Submitted by Evelyn Kiefer on Wed, 10/07/2009 - 10:05.

Condé Nast Publications announced yesterday that they would cease monthly publication of Gourmet Magazine.  Gourmet began in 1941, though Conde Nast only owned it since the 80s. A friend of mine called it the fall of the Western world a few years ago when he heard that University School planned to stop offering French -- for me, the death of Gourmet Magazine is a similarly bleak omen for America.

Gourmet had it all. It was about so much more than food. In any issue you could learn about history, culture, geography, health and current trends. And the wonderful photography! -- only National Geographic could compare. Gourmet Magazine was creative, compelling and classy. Ruth Reichl, Editor in Chief for the past ten years, deserves high praise, she managd to produce a masterpiece in a time when so many other magazine seem to fall flat.

Gourmet is the magazine I have probably read most often and most thoroughly in the past five years. Other magazines have failed to hold my interest consistently though I frequently read Time, The Economist, Antiques, The New Yorker, Art in America, Art at Auction, Vogue, W, Architectural Digest, Southern Living,Martha Stewart Living and the local museum publications.

I have the back issues, the books and there is always the recipes on Epicurious, but it just won't be the same.





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Fans of Gourmet Magazine Accept No Stand-Ins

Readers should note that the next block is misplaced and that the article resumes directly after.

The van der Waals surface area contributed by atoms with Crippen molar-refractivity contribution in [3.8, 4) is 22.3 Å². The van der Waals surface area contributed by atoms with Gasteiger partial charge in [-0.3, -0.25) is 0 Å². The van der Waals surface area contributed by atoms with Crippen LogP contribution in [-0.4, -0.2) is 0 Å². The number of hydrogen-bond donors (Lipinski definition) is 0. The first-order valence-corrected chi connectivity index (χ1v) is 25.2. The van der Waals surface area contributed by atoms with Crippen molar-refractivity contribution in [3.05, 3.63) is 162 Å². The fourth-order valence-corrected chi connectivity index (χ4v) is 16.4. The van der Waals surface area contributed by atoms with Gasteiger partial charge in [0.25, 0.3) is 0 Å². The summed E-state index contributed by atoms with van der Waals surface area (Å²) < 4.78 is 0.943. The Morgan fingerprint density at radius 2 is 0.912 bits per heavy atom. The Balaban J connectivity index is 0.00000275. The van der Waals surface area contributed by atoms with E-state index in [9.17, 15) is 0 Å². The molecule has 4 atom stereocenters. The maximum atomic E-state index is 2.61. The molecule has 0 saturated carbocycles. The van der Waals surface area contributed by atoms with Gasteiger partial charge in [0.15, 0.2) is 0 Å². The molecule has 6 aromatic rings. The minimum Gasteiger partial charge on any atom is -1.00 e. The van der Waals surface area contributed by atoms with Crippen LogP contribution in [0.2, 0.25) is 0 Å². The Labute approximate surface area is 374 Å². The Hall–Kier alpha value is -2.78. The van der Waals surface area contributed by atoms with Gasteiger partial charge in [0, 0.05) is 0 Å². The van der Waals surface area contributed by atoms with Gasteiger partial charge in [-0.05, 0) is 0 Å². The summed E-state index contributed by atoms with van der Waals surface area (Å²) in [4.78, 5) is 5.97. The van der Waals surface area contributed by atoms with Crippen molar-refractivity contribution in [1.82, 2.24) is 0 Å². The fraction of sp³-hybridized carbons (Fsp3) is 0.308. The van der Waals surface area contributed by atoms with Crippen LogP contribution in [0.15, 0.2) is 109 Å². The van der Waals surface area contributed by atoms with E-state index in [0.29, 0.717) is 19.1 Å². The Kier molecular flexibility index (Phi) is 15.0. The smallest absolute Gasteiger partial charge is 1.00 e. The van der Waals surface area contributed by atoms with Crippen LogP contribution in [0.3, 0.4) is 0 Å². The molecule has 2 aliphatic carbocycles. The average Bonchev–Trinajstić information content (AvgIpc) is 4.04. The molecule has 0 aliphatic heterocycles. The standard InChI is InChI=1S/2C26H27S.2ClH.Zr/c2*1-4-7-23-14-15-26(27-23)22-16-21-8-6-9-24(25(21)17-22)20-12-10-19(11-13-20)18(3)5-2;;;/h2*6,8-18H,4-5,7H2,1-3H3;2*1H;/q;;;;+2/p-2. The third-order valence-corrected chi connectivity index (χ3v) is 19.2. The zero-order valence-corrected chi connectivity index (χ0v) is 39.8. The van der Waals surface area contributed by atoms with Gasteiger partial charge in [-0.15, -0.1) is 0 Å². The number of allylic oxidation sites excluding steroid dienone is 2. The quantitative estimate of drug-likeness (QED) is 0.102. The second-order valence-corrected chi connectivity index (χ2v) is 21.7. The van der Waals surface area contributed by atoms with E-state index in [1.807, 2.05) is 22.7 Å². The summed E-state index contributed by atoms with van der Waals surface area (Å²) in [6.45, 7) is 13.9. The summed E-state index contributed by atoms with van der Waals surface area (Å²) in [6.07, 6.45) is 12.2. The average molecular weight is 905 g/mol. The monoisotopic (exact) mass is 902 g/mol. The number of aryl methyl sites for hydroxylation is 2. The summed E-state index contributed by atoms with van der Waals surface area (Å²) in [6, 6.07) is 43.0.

Interesting article in the NY Times today about changes in the food magazine industry since Gourmet closed - their high-end fans did not stay with Newhouse or go to other "comparable" magazines... they went on-line. At the same time, cable-TV based food magazines appear to be the rage, reflecting changes in our American culture... Food Network Magazine is now #1.

RIP Gourmet is right....

Fans of Gourmet Magazine Accept No Stand-Ins

Though Gourmet was not thick with ad pages, its advertisers were expected to jump to competing high-end food magazines, like Food & Wine, Saveur and Bon Appétit.

Half a year after Gourmet’s final issue, in November, the Gourmet readership and ad base seem to have largely vanished. And as the high-end magazines fight over the leftovers of Gourmet, it’s the mass food magazines that seem to be feasting.

“I don’t think the closing of Gourmet has significantly caused the increase of dollars to other titles,” Robin Steinberg, senior vice president and director for print investment and activation at MediaVest Worldwide, said via e-mail. “In addition, they are all competing with dollars being allocated to online epicurean Web sites and soon-to-be iPhone and iPad applications.”

Disrupt IT

Preservation of our culture--LOC at CPL

It's hard to mourn a magazine. I always felt that Gourmet was too out of touch with an American audience.  I am amazed that Town and Country survives. But, both publications provide a snap shot of our culture and class issues for a particular time. 


Libraries must make agonizing decisions regarding serials/magazine subscriptions and what to collect, store and preserve. Black and white publications with minimal illustrations are relegated to microfilm. Color publications are bound.  If a publication is subject to vandalism (cooking magazines are highly susceptible), then the publication is bound and microfilmed for safekeeping. 

The recent state budget cuts have forced severe cost cutting measures.  Serials and subscription budgets to libraries are on the chopping block.  This is a time to discuss shared print repositories and collaborative preservation efforts--a good time to revisit a better future for the Breuer building.

Mark Dimunation, Chief of Rare Book and Special Collections for the Library of Congress will speak on Thursday, May 27, 2010 at 6:30 p.m. in the Cleveland Public Library Auditorium, Louis Stokes Wing, 325 Superior Avenue.

I hope that this event draws a large crowd.